We're still not in the proper headspace for editorializing or, according to the warning labels, operating heavy machinery. But the unfolding disaster in Afghanistan demands commentary. Fortunately, William McGurn wrote a great piece for the Wall Street Journal that we're sharing here in its entirety.
A TALIBAN 9/11 - Joe Biden rushed the Afghanistan pullout for a political speech he wanted to give
William McGurn, Wall Street Journal, 8/23/21
What on earth will Joe Biden say this Sept. 11?
We know what he planned to say. He hoped to use the 20th anniversary to proclaim himself the president who had succeeded in doing what none of his predecessors— George W. Bush, Barack Obama and Donald Trump —could: end the “endless war” in Afghanistan. The purpose of the artificial deadline was to provide Mr. Biden a dramatic backdrop for the speech he wanted to give.
The bungled exit has scuttled that plan. Worse, it has forever surrendered 9/11 to the Islamist fundamentalists. It is now what they meant it to be in 2001: their day of victory.
Part of this victory belongs to al Qaeda, which seared the date 9/11 into America’s memory. Today al Qaeda’s leaders have regained the haven that they used to plan and carry out the 9/11 attacks, under the same Taliban hosts who refused to give them up even after President Bush declared the U.S. wouldn’t distinguish between the terrorists who attacked us and those who harbored them.
The Taliban victory is bigger still. Over the weekend, propaganda attributed to the Taliban’s Badri 313 unit featured a photo of its fighters, clad in captured American gear, raising the Taliban flag in a parody of the iconic World War II image of Marines raising the Stars and Stripes on Iwo Jima’s Mount Suribachi. They intend to rub it in.
And why not? They won.
Back on the home front, some are arguing that it is only the botched execution, not the decision to retreat itself, that is at issue. Some further accuse President Biden of eliding responsibility by deliberately conflating the two, which he did again Sunday by emphasizing how “absolutely correct” he was in making the call to bug out.
But there is a cheaper argument about what went wrong, embedded in throwaway lines like “20 years of failure.” U.S. mistakes in Afghanistan were real, numerous, and often costly. But to write off the entire enterprise as a failure because Afghanistan didn’t transform itself into Belgium in 20 years is not serious.
Yes, there was too much optimism about remaking Afghanistan as a liberal democracy. But a more modest measure of success might yet acknowledge there is something to be said for staving off the worst—a Taliban victory. Just as we have managed in Korea, where we have 28,500 U.S. troops and there is still officially a “forever war” going on between North and South.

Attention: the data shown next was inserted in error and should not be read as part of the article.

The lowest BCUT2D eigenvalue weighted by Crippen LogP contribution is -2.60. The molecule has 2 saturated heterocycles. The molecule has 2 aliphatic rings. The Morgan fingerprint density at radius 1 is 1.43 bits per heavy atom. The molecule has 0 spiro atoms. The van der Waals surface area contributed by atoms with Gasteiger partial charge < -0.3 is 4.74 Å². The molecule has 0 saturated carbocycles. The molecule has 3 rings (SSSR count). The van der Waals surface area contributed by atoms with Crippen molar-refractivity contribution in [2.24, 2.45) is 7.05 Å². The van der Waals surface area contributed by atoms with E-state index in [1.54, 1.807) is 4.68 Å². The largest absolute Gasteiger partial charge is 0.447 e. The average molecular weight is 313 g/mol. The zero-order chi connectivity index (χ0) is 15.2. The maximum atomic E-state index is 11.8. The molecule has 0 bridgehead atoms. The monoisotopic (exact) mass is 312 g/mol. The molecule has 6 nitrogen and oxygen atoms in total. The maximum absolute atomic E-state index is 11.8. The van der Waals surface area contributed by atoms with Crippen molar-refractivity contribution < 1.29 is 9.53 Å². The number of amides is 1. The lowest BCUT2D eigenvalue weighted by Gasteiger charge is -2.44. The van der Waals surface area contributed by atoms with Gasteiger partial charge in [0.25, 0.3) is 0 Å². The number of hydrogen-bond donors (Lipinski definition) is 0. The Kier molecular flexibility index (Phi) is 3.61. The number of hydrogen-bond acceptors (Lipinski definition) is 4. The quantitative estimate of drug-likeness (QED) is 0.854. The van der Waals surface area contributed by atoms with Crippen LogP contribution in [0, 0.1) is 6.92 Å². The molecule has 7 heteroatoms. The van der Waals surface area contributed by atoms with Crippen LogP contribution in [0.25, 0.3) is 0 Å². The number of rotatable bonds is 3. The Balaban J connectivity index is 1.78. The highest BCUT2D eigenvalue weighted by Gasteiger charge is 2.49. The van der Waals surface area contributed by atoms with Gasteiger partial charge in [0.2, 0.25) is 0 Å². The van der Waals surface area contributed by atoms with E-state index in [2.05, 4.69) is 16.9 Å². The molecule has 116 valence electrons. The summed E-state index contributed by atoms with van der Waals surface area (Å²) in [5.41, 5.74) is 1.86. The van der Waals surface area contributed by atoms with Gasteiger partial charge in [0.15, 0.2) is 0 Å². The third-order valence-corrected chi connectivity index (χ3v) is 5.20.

For as corrupt and incapable as the Afghan government was, it was a significant improvement over its predecessor—and now its successor. Not to mention Afghan women and girls whose lives are about to return to pre-medieval times. Whatever the waste and foolishness on America’s part, it’s doubtful those desperate Afghans climbing the walls at Kabul airport would be as quick to dismiss it all as 20 years of failure.
Not to mention the hit to U.S. credibility. Our most important military alliance—NATO—stands broken and discredited by the man who campaigned as the seasoned expert in diplomatic affairs. Armin Laschet, who is favored to become the new German chancellor, called the pullout a “debacle.” In the U.K., a House of Commons debate featured adjectives like “shameful” and “cruel and humiliating.” This from our friends.
On Sunday the president absurdly claimed that Moscow and Beijing read our graceless exit from Afghanistan as somehow enhancing U.S. capabilities and resolve elsewhere. To the contrary, Xi Jinping is quickly moving to replace U.S. influence in Afghanistan with China’s. And Vladimir Putin is acknowledging what he thinks of Mr. Biden’s resolve by telling the U.S. not even to think of relocating some of our forces in neighboring countries that he considers part of Russia’s sphere of influence.
So a question for those who still believe Mr. Biden was right to pull us out: Do they also believe his assurances that our loss of on-the-ground intelligence, an air base in a strategic part of the world, and an ally instead of an enemy in Kabul will all be compensated for with “over the horizon” capabilities?
No doubt most Americans have always wanted our men and women in uniform to come home. But the American people aren’t children.
It’s a pity that so few of our political leaders have been willing to make the hard argument that a continued presence in a highly strategic area might pay the kind of dividends our continued presence in, say, Germany, Japan and South Korea have. Especially given that U.S. combat responsibilities in Afghanistan had largely ended and the residual force would have been a fraction of the more than 100,000 troops we had there a decade ago (the Afghanistan Study Group suggested 4,500).
In three weeks we will mark the 20th anniversary of the deadliest attack on America’s home soil. Those who gave shelter to the terrorists who pulled it off will be whooping it up in Kabul. What on earth can Joe Biden’s speechwriters come up with now that won’t make it worse?